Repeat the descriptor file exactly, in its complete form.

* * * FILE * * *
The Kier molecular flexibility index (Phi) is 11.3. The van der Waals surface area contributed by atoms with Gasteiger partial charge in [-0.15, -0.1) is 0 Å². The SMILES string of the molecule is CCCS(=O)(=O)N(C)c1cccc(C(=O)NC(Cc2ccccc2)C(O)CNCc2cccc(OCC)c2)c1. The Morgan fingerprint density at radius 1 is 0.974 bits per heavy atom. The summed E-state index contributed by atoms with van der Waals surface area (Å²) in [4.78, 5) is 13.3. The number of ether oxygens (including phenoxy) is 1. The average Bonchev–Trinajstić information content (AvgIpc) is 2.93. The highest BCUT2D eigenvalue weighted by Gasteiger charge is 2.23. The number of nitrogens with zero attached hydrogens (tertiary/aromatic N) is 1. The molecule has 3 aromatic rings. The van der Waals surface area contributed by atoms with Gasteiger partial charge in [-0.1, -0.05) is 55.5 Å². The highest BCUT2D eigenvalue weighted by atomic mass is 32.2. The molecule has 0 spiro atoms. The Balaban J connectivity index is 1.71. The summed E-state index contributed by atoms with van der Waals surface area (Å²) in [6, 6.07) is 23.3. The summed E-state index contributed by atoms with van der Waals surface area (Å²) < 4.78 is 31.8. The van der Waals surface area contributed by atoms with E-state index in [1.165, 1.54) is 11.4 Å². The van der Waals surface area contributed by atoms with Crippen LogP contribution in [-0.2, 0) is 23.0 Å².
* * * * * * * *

The Kier molecular flexibility index (Phi) is 11.3. The van der Waals surface area contributed by atoms with Gasteiger partial charge in [-0.15, -0.1) is 0 Å². The SMILES string of the molecule is CCCS(=O)(=O)N(C)c1cccc(C(=O)NC(Cc2ccccc2)C(O)CNCc2cccc(OCC)c2)c1. The Morgan fingerprint density at radius 1 is 0.974 bits per heavy atom. The summed E-state index contributed by atoms with van der Waals surface area (Å²) in [4.78, 5) is 13.3. The number of ether oxygens (including phenoxy) is 1. The average Bonchev–Trinajstić information content (AvgIpc) is 2.93. The highest BCUT2D eigenvalue weighted by Gasteiger charge is 2.23. The number of nitrogens with zero attached hydrogens (tertiary/aromatic N) is 1. The molecule has 3 aromatic rings. The van der Waals surface area contributed by atoms with Gasteiger partial charge in [-0.1, -0.05) is 55.5 Å². The highest BCUT2D eigenvalue weighted by atomic mass is 32.2. The molecule has 0 spiro atoms. The Balaban J connectivity index is 1.71. The summed E-state index contributed by atoms with van der Waals surface area (Å²) in [6, 6.07) is 23.3. The summed E-state index contributed by atoms with van der Waals surface area (Å²) < 4.78 is 31.8. The van der Waals surface area contributed by atoms with E-state index in [1.165, 1.54) is 11.4 Å². The van der Waals surface area contributed by atoms with Crippen LogP contribution in [-0.2, 0) is 23.0 Å².